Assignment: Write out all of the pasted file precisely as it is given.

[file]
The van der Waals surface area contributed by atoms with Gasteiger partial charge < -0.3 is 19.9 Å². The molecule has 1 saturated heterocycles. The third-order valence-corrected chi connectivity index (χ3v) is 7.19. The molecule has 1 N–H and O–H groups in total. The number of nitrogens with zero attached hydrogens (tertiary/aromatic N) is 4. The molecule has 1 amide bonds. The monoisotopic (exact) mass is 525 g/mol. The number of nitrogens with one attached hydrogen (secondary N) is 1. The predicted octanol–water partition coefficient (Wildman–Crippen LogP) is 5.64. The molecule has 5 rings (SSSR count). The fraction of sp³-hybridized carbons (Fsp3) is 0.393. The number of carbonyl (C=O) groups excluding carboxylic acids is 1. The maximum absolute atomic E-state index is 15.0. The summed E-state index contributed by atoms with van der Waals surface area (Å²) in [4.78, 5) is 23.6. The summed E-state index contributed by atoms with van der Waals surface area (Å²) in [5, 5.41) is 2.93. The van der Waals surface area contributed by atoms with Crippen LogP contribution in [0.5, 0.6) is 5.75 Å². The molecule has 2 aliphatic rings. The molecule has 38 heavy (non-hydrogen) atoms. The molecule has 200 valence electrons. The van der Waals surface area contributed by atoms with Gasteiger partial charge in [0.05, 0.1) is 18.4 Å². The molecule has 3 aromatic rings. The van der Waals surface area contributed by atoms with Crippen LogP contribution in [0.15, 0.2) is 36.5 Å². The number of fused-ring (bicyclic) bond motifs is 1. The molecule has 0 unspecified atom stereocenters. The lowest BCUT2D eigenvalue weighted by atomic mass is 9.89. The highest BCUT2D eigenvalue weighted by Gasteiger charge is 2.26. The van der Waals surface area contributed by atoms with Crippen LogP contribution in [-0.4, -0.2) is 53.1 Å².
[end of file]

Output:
The van der Waals surface area contributed by atoms with Gasteiger partial charge < -0.3 is 19.9 Å². The molecule has 1 saturated heterocycles. The third-order valence-corrected chi connectivity index (χ3v) is 7.19. The molecule has 1 N–H and O–H groups in total. The number of nitrogens with zero attached hydrogens (tertiary/aromatic N) is 4. The molecule has 1 amide bonds. The monoisotopic (exact) mass is 525 g/mol. The number of nitrogens with one attached hydrogen (secondary N) is 1. The predicted octanol–water partition coefficient (Wildman–Crippen LogP) is 5.64. The molecule has 5 rings (SSSR count). The fraction of sp³-hybridized carbons (Fsp3) is 0.393. The number of carbonyl (C=O) groups excluding carboxylic acids is 1. The maximum absolute atomic E-state index is 15.0. The summed E-state index contributed by atoms with van der Waals surface area (Å²) in [4.78, 5) is 23.6. The summed E-state index contributed by atoms with van der Waals surface area (Å²) in [5, 5.41) is 2.93. The van der Waals surface area contributed by atoms with Crippen LogP contribution in [0.5, 0.6) is 5.75 Å². The molecule has 2 aliphatic rings. The molecule has 38 heavy (non-hydrogen) atoms. The molecule has 200 valence electrons. The van der Waals surface area contributed by atoms with Gasteiger partial charge in [0.05, 0.1) is 18.4 Å². The molecule has 3 aromatic rings. The van der Waals surface area contributed by atoms with Crippen LogP contribution in [0.15, 0.2) is 36.5 Å². The number of fused-ring (bicyclic) bond motifs is 1. The molecule has 0 unspecified atom stereocenters. The lowest BCUT2D eigenvalue weighted by atomic mass is 9.89. The highest BCUT2D eigenvalue weighted by Gasteiger charge is 2.26. The van der Waals surface area contributed by atoms with Crippen LogP contribution in [-0.4, -0.2) is 53.1 Å².